As someone who has slathered his entire teenage body in the noxious, flammable funk of Lynx Africa, I know that men will believe literally anything when it comes to making themselves attractive to women. We’ll be seduced by crass adverts, call ourselves feminists, get calf implants; we’ll drive around in penis substitutes and feign an interest in Jack Kerouac or Anaïs Nin. I love men, I often date men, and I am a man myself. But we’re a well and truly shifty bunch sometimes, it may shock you to learn.
I’m a self-professed dating-app lover, yet for the past few years I’ve noticed a palpable trend in the online dating world. More and more profiles express a hope that a potential partner has done (or is in) therapy. At the same time, there are more profiles declaring that they’ve had (or are accessing) therapy. Many express themselves in quite stark terms (“I won’t date anyone who hasn’t had therapy”), but dating apps are a place for candid honesty, after all. It’s part of what makes them so great.
While I acknowledge that it’s reductive to ascribe traits to certain sexualities, I think it’s safe to see this as a predominantly heterosexual trend. It tends to happen most often when women are seeking men. In a strictly homosexual setting, men are grimly assumed to have tackled their mental health at some point in their lives owing to the trauma of growing up amid homophobia, which makes any online signalling a bit redundant.
But even if you’re not straight or on the apps, there’s been a palpable sense lately that people who date men value the ones who take steps to remedy their own issues. They have what’s known as “fizz”. In crude, zeitgeisty terms, more women than ever want a partner with a strong and healthy mind, where they once might have prioritised a strong and healthy body. Online articles with titles like “It’s hot when guys go to therapy” reflect how the shifting idea of “the modern man” has gone fully clinical.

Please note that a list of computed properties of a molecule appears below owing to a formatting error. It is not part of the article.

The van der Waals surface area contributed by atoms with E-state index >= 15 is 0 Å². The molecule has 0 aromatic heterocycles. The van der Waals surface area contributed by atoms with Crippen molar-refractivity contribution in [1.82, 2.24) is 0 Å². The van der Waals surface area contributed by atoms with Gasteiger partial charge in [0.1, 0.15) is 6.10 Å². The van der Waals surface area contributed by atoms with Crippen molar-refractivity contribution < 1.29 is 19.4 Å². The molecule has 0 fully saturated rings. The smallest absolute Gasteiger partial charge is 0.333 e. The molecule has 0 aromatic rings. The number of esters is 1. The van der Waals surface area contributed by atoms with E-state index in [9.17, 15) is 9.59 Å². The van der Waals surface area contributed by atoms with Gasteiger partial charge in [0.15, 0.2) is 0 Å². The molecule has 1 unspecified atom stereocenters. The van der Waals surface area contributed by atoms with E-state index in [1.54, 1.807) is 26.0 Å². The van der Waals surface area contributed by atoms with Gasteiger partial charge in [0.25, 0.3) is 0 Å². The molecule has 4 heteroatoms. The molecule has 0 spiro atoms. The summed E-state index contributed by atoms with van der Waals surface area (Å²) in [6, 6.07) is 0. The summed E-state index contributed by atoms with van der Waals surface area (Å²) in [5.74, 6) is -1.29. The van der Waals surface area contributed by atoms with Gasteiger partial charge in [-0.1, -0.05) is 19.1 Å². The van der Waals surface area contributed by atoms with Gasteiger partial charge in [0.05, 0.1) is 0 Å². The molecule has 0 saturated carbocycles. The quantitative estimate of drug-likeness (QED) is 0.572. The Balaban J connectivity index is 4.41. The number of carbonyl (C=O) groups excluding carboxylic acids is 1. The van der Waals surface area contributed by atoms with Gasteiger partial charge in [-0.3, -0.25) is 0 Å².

Straight men have grown up being told they should open up and be in touch with their feelings, or their so-called “feminine” side. Praising men who have “done the work” and entered into therapy feels like a natural continuation of this. My odd worry, though, is that while it’s impossible to fake a six-pack, it is annoyingly possible to fake a certified sense of emotional maturity.
More people are discussing mental health than ever before, yet therapy is still a gendered experience. Though this number has gone up hugely compared with 10 years ago, only 27 per cent of men had been to therapy in 2022 (compared with 39 per cent of women). Just as it’s famously difficult to get men to seek help at the doctor’s, men simply don’t access talking therapies as much as women.
What’s more, most therapists are likely to be women (data suggests that 76 per cent of therapists are female, 24 per cent are male). This shouldn’t make a difference, but it’s naive to think it doesn’t. Men on the fence about therapy often express a desire to see a male therapist, especially in couples therapy, where – more than once – I’ve heard the male and more reluctant party fear they might be “ganged up on” by their female partner and a female therapist.